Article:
Date: April 24, 2020
Subject: Update for On-campus Research Activities
To: UMass Amherst Faculty, Postdocs and Graduate Students,
Deans, Directors and Department Chairs, Business Managers
Cc: Chancellor K. R. Subbaswamy, Provost John J. McCarthy,
Campus Leadership Council, Faculty Senate Rules Committee,
Research Council, Chairs of IRB, IACUC, Chemical, Biosafety, and
Radiation Safety Committees, Research & Engagement Staff
I want to thank many of you who have submitted Laboratory Research Continuity Plans since the announcement of the limitation of on-campus work to critical activities on 3/23/2020. I know that all research is “critical” to someone, but the community has been very understanding that the health and safety of the community is even more urgent during this COVID-19 emergency. I write today with some updates and clarifications for those who have approved Continuity Plans and with information on those who do not but wish to resume activities when possible as the emergency evolves.
Please note these clarifications and reminders.
- All research labs that anticipate the need for on-site personnel for any length of time must submit a Research Continuity Plan (Word) which will be reviewed by the department, dean and Vice Chancellor for Research and Engagement. Other reviews, e.g., EH&S, will be sought as necessary.
- The Research Continuity Plan must enumerate and detail all critical activities that will be conducted on-site and all personnel that will be involved. It must include locations and time frames for activities. Emergency contact information (i.e., cell phone number and name) should be listed for all personnel. Emergency contact information should also be updated as necessary and posted on the door to each lab.
- Research Continuity Plan approvals are a separate activity from other approvals such as IRB, IACUC, Biosafety, etc. New or modified protocols should be reviewed by the relevant committee(s) and approved prior to seeking approval or amendments to a Research Continuity Plan.
- The guidance for critical activities as of 3/23/2020 were those that:
1. Constitute a safety hazard if discontinued,
2. Result in the loss of significant existing or in-process data if discontinued,
3. Maintain critical samples, reagents, materials, animal populations, plant cells, tissue cultures, bacteria or other living organisms, instrumentation, and other infrastructure,
4. Could potentially harm a human subject if discontinued.
Since this guidance was originally issued, another category has been added:
5. Activities focused on sponsored research to mitigate the COVID-19 crisis.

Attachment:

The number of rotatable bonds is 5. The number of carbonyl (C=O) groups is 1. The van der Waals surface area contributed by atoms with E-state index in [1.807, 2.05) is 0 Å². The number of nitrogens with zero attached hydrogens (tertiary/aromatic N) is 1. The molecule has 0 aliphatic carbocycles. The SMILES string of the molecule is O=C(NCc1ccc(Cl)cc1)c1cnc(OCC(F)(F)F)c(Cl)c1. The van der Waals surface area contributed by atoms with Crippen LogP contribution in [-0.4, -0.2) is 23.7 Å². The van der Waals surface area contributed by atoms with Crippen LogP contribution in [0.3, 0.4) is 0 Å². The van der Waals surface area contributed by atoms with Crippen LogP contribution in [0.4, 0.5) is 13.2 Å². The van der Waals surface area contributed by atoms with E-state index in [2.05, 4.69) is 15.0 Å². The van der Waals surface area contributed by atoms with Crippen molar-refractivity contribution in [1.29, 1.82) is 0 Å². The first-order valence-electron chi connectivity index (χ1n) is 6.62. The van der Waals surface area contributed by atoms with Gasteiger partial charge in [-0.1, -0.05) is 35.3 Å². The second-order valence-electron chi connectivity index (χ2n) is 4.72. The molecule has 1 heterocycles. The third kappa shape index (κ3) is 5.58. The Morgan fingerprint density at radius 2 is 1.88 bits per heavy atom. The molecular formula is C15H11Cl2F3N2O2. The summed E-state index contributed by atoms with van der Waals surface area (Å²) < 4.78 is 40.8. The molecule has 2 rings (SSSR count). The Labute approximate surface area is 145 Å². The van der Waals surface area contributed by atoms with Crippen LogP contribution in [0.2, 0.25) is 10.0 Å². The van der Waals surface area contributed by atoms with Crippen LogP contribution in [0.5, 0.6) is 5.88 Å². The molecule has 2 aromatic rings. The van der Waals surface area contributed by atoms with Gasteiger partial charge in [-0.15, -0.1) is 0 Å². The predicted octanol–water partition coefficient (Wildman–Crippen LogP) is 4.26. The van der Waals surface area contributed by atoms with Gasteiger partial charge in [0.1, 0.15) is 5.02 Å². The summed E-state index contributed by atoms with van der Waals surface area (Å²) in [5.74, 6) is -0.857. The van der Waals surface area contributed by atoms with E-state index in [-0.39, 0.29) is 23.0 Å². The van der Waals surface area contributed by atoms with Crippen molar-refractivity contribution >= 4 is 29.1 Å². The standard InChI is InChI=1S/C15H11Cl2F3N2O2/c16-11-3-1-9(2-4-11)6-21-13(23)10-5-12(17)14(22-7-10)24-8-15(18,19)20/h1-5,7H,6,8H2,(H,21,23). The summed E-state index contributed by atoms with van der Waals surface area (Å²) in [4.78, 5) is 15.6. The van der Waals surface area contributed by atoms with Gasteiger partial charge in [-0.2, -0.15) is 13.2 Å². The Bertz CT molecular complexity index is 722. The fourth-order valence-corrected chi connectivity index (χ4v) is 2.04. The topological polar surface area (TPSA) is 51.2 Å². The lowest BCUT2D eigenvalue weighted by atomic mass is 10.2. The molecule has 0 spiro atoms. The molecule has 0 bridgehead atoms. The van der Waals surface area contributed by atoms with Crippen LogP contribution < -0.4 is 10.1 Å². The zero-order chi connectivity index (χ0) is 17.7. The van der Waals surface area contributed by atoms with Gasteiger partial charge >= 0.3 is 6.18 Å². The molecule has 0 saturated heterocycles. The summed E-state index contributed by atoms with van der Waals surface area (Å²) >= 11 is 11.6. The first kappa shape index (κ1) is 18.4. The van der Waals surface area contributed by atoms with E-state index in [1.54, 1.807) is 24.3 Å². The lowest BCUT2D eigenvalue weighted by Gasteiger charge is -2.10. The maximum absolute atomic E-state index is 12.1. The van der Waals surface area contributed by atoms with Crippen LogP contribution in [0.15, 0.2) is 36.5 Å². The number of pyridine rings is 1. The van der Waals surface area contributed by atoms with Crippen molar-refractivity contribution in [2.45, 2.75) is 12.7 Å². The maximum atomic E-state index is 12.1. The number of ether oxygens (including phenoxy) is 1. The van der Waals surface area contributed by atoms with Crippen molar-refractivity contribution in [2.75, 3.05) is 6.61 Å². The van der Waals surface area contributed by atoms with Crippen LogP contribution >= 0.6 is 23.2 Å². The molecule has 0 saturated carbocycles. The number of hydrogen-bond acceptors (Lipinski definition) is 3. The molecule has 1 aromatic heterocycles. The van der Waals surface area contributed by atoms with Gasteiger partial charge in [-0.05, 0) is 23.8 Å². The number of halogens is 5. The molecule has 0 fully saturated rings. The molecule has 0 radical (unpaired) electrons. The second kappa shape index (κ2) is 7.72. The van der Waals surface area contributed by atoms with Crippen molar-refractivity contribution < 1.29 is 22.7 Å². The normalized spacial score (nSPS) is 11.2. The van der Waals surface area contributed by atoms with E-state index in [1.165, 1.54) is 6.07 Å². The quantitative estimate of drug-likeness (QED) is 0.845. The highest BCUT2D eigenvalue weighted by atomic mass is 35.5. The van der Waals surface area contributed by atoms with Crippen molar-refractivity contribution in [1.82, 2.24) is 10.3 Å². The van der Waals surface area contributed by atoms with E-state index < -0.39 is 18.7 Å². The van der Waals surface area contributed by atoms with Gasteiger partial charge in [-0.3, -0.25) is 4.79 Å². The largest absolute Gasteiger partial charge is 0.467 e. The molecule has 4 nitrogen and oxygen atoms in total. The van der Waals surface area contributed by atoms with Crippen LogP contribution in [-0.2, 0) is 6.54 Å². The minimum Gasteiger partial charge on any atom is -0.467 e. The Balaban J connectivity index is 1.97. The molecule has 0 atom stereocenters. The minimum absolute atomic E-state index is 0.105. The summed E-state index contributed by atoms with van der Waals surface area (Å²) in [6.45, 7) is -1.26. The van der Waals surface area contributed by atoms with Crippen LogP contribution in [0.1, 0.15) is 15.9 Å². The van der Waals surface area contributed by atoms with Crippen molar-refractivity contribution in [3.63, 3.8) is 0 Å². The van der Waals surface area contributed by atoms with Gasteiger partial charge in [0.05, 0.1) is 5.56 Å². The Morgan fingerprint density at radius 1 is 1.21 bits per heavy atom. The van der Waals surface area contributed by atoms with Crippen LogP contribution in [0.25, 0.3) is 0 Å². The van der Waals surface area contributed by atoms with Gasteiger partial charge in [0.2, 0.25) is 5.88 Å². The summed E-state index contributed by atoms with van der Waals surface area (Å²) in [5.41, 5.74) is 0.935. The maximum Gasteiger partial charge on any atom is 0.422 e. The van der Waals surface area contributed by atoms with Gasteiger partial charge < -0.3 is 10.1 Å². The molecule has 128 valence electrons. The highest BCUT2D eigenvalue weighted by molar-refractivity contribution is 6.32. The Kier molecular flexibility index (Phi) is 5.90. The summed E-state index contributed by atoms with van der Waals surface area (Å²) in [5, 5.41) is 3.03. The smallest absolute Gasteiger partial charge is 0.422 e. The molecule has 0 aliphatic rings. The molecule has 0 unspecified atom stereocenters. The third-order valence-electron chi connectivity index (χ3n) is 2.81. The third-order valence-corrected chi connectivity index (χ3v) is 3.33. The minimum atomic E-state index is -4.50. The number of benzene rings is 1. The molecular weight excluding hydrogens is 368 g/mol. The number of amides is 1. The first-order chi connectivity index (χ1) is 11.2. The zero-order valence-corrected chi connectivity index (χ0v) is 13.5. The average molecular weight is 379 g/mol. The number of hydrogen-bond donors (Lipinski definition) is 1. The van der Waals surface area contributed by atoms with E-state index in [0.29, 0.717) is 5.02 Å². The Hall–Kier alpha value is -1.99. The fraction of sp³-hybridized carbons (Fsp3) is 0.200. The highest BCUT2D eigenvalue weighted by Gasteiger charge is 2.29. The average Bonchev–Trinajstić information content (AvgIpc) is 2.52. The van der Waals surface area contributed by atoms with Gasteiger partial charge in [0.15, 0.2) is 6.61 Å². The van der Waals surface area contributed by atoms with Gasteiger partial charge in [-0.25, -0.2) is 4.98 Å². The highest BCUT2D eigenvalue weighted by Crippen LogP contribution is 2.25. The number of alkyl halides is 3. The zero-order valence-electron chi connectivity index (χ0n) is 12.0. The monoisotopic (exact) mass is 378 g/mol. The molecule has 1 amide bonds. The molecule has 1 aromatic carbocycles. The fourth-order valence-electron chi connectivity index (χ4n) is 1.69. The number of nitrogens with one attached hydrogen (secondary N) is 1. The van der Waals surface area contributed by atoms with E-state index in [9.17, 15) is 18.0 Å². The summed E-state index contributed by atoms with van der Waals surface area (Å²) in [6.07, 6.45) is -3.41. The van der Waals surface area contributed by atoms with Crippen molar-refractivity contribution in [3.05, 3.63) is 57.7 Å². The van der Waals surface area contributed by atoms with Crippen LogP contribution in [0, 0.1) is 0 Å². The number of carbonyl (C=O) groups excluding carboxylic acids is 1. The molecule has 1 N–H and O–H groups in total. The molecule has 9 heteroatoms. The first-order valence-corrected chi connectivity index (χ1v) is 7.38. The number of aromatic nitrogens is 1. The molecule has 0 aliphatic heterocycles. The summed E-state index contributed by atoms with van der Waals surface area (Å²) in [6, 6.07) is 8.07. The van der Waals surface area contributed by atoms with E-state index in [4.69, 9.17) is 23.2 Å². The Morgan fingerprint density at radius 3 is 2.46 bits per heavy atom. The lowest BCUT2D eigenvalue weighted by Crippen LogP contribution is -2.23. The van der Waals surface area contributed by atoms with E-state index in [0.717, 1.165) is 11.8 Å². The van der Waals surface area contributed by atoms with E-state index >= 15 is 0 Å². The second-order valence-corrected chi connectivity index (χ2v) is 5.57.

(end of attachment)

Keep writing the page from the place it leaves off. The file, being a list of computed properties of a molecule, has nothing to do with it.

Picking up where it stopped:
We are acutely aware that concerns about research and degree progress, career advancement, funding, and other time-sensitive issues are important and numerous. Unfortunately, conducting all of those as we normally would is not possible during this phase of the emergency. See below for more information on this point.
- Examples of additional critical activities, focused on maintenance rather than research, include:
To minimize the density of personnel on campus and the need for coordination of schedules, it is strongly preferred if critical maintenance activities can be shared across laboratories.
- Maintaining cell lines or animals
- Filling dewars containing samples or cooled equipment with a cryogen
- Changing gas cylinders for critical pieces of equipment (e.g., glove boxes, GC-MS, etc.)
- Coordinating delivery of gases, cryogens, or other critical needs
- Monitoring temperature or gas levels on critical equipment (e.g., refrigerators, freezers)
- Should the scope of any approved activity change that would require an increase in lab staffing or materials, or an extension of the time period originally approved, an amendment to the Research Continuity Plan should be submitted detailing these changes.
- Written notification should be provided when the approved activities are completed.
- Only hazardous materials and supplies necessary to support approved research activities should be ordered to ensure minimum occupancy on campus.
- Activities that would take place at field stations or that use core facilities must be coordinated with the Continuity Plans for those locations and services to ensure availability, social distancing, etc.
- Activities that pose only a minimal risk may be conducted by a single person with the implementation of a “remote buddy” system.
- All Continuity Plans should include enhanced cleaning along with any more specialized steps required for the research activities (e.g., cleaning of equipment).
I am also pleased to say that we have begun planning for restarting research on campus. The timing for increased activity on campus is not yet known, because it depends on improvements in the public health situation, which are expected to occur gradually. Restarting research will be done in a phased approach as the changing circumstances allow. More details and the membership of a working group to develop the principles, processes, and requirements for increasing activities will be provided as soon as available.
With many thanks and best wishes that you and yours are well and staying safe,
Michael F. Malone
Vice Chancellor for Research & Engagement
Professor of Chemical Engineering
University of Massachusetts Amherst
Assistant: Christine Burnett, email@example.com
UMass Amherst Coronavirus information: